Reagan Dunn is a King County councilmember who wants the county to spend $1 million on tickets to bus homeless people away.
We already have programs that do that, but they don’t have that much money. With $1 million, we could lob homeless people all over the country like paper towel rolls.
Ticket-out programs are popular. Communities all over the country are either buying Greyhound tickets outright or subsidizing them to get homeless people reunited with families or friends or just “on their way.”
There’s so much of it, the Guardian did a lengthy study of the practice. There’s so much of it, people in the state of Hawaii believe that all 49 other states are conspiring to dump their homeless people in Hawaii, even though there’s not one Greyhound bus route from any of the 49 states to that one. (I’m not making that up!) That’s just how much people think about possibilities.
Possibilities are everything to people who think a lot. Once, I was at a high school, speaking to a class about homelessness in a fairly wealthy neighborhood, and somewhere about 40 minutes in, a student with a puzzled expression asked, “Why don’t homeless people just buy houses?” That’s thinking.
Think about this: Our President Trump is now onto taking federal action to solve California’s “Democrat-caused” homelessness problem.
Earlier this year, Trump let it be known that the problems of homelessness didn’t start until after he was elected. This tells me he’s never met a homeless person in his life; he only knows about homelessness from watching Fox News; and he never paid attention to even what Fox News had to say about it until he became president, when it was “on his watch” and was an excuse for tossing out executive orders and looking presidential.
This is the genius who will solve California’s homeless crisis.
California does, indeed, have a lot more homeless people than they should. The state has 12 percent of the country’s population but nearly 25 percent of the total number of homeless people.
California also has the same problem Seattle has, a booming economy and furious real estate development that has little to do with supplying housing for poor people. Also, since that other Reagan, we have had less and less funding for new subsidized housing. Also, our governments tend to waste efforts dealing with what homelessness looks like rather than the causes.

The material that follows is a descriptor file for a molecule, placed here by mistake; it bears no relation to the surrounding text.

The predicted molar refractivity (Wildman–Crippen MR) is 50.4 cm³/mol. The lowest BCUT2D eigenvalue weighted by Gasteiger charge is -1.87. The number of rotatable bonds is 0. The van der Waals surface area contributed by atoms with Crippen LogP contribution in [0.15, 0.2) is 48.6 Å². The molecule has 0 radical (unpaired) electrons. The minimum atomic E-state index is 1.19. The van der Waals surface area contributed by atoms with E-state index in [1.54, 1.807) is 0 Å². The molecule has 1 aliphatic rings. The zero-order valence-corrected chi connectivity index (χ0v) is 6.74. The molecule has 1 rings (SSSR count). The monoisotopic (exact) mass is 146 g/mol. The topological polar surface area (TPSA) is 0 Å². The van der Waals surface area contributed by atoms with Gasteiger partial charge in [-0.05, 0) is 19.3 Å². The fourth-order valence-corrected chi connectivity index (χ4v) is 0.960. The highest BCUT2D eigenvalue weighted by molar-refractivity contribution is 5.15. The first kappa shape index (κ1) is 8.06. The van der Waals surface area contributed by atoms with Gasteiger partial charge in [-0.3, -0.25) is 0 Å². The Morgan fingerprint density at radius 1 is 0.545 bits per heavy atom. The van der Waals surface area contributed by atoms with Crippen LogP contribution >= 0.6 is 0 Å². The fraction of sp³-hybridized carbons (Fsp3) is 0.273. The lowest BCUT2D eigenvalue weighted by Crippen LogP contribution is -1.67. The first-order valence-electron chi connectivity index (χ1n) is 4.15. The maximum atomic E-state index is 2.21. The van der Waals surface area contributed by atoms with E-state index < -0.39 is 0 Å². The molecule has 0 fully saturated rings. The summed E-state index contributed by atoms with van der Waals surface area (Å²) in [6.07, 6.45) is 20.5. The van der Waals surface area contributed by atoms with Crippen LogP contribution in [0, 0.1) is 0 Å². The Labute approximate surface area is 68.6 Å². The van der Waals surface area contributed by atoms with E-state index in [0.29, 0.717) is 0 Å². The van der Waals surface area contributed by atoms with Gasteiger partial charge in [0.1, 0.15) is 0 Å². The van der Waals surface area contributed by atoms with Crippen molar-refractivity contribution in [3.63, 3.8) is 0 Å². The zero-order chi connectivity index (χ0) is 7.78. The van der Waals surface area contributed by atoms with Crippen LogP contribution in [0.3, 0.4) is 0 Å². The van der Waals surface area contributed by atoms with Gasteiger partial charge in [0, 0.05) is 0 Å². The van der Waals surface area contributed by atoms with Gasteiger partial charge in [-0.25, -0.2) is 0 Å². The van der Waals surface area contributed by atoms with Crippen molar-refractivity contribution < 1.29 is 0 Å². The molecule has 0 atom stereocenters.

That last point is not only a Democratic Party failing.
Trump’s main idea to fix California’s homeless crisis is just the same old tried and failed idea to move them somewhere, unlike Reagan Dunn’s idea to move them to another county or state. More like move them into work camps.
They’ll still be homeless, but they’d be out-of-sight homeless, doing great things like replacing immigrant laborers and working for even less money, roughly zero, making America great with cheap American labor.
I foresee a specific problem with moving homeless people into camps. I suspect Trump and his administration will underestimate the costs. Much the same way they failed to grasp the costs of refugee detention centers.
When you see homeless people living in tents in vacant lots, you think, “That doesn’t cost anything, right?” How much is it going to cost to shove them inside a camp 300 miles away in the middle of nowhere?
A lot. They have to be supplied with food and water and health services that they were previously getting from scattered services in the city. Now, what a city was doing — using hundreds of thousands of volunteer hours as well as local taxes only supplemented by meager federal grants — has to be done by your federal agency all by itself.
Trump’s camps would be obligated to take over all of those costs. If they don’t, the courts will shut down the whole system, or Trump will have to break the courts.
If Trump breaks the courts to hang onto underfunded camps for homeless people, then the rest of us will certainly be next.
It’s all about possibilities. Reagan Dunn sees that 9 percent of King County’s homeless people would accept a Greyhound ticket to leave. Why not arrange that?
Trump must know by now that we’ve had work camps ready to be filled since the George W. Bush administration. Why not fill them with all the inconvenient homeless people?
And, if they get away with that, why not round up the rest of us inconvenient people?
Dr. Wes Browning is a one-time math professor who has experienced homelessness several times. He supplied the art for the first cover of Real Change in November of 1994 and has been involved with the organization ever since. This is his weekly column, Adventures in Irony, a dry verbal romp of the absurd. He can be reached at drwes (at) realchangenews (dot) org
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